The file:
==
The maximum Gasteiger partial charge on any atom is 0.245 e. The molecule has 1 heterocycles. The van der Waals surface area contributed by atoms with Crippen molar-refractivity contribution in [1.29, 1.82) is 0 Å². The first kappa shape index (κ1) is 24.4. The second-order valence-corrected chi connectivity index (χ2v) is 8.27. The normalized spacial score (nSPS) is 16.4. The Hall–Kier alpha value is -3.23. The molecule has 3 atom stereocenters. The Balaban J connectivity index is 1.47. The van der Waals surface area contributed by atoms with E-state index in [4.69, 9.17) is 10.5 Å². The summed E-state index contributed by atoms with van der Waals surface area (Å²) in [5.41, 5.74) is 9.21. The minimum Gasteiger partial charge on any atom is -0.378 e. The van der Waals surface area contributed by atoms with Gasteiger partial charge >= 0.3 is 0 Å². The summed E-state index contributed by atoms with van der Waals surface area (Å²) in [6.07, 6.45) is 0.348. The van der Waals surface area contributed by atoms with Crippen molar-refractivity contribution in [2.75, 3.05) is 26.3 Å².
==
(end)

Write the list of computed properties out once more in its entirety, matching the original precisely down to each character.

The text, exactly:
The maximum Gasteiger partial charge on any atom is 0.245 e. The molecule has 1 heterocycles. The van der Waals surface area contributed by atoms with Crippen molar-refractivity contribution in [1.29, 1.82) is 0 Å². The first kappa shape index (κ1) is 24.4. The second-order valence-corrected chi connectivity index (χ2v) is 8.27. The normalized spacial score (nSPS) is 16.4. The Hall–Kier alpha value is -3.23. The molecule has 3 atom stereocenters. The Balaban J connectivity index is 1.47. The van der Waals surface area contributed by atoms with E-state index in [4.69, 9.17) is 10.5 Å². The summed E-state index contributed by atoms with van der Waals surface area (Å²) in [5.41, 5.74) is 9.21. The minimum Gasteiger partial charge on any atom is -0.378 e. The van der Waals surface area contributed by atoms with Gasteiger partial charge >= 0.3 is 0 Å². The summed E-state index contributed by atoms with van der Waals surface area (Å²) in [6.07, 6.45) is 0.348. The van der Waals surface area contributed by atoms with Crippen molar-refractivity contribution in [2.75, 3.05) is 26.3 Å².